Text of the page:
Granted, this is a crude litmus test because other policy areas (like health, social care, education and human rights) clearly impact on the lives of autistic and learning disabled people. Still, I can’t help but hear the words of campaigner Gary Bourlet, from a few years ago, ringing in my ears: “Why is it OK for politicians to ignore people with learning disabilities?”

  • This post was updated on Tuesday 3 December to include Labour’s disability manifesto and a new link to request the Conservatives’ accessible manifestos

simon baron-cohen interview

 Simon Baron-Cohen: ‘Brains come in types, and they’re all normal.’ Photograph: Graeme Robertson/The Guardian

I recently interviewed Simon Baron-Cohen, a world-leading expert on autism, for the Guardian.

His latest research reflects the huge gulf between advancements in awareness and research and real, practical improvements to people’s lives.

Such findings from the Cambridge professor and director of the university’s influential Autism Research Centre add more weight to existing evidence about the significant challenges facing autistic people. Diagnosis can take years; children face cuts to special educational needs provisionjust 16% of autistic people had jobs in 2016 (compared with 80% of non-autistic people); and they are among those locked up in secure hospital-style units instead of living in communities. The Autism Act a decade ago obliged the government to create a strategy to improve support, but legislation has fallen short of promises.

Baron-Cohen hopes his centre’s recent findings will encourage better practical help (a lifelong support worker, for example) “so there’s a pathway from discovery in the lab through to changing people’s lives”.  This is crucial because academics are often cricitised for failing to translate knowledge into practice. A 2013 report by the charity Research Autism questioned why studies to look at effective services or to fully involve autistic people. Baron-Cohen says: “The old style of doing research was, without [us] realising it, arrogant, in that the scientists thought up the questions and then did it. The new way is to involve people from the outset… to co-design the studies and check the relevance and wording.”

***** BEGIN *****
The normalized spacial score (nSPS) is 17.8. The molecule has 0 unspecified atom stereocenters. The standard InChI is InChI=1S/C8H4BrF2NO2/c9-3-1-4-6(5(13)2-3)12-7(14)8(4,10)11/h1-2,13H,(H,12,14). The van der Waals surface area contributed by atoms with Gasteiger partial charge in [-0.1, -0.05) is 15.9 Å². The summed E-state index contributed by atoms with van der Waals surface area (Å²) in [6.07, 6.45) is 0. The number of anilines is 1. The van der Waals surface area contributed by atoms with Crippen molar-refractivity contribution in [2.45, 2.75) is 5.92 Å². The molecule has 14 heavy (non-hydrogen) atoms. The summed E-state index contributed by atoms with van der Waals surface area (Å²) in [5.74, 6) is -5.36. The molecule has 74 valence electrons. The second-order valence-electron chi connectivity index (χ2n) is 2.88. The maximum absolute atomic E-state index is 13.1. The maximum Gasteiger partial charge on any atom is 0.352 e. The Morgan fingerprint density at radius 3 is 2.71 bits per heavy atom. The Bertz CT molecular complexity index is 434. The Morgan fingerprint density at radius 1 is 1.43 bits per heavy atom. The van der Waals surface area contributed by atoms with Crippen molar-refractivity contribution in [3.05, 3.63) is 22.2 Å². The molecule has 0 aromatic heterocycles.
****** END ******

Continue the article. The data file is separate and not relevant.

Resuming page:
I also spoke to Baron-Cohen about criticism of and controversy about some of his theories. Notably, his “extreme male brain’ concept, outlined in his provocative book, The Essential Difference. This describes men’s brains being wired for systemising and women’s for empathising. This led to criticisms of “neurosexism” and gender stereotyping which could risk misdiagnosis or under-diagnosis of autistic women.

His theories have also been challenged by autistic people who argue that they fuel the myth that they cannot empathise. Autistic academic Damian Milton, a lecturer at the Tizard Centre, University of Kent, says: “Simon’s a nice guy and knowledgeable in a lot of areas, but the empathising and sympathising theory suggests a lack of cognitive empathy, which many people in the autistic community disagree with.” Milton’s double empathy theory is a critique of Baron-Cohen’s, describing a mutual empathy problem between autistic and non-autistic people.

In response, Baron-Cohen says that with empathy “we need to make sure it’s [moving] two ways”. He stresses that while autistic people may struggle to imagine others’ emotions, they feel emotion if others are upset (the distinction between cognitive and affective empathy).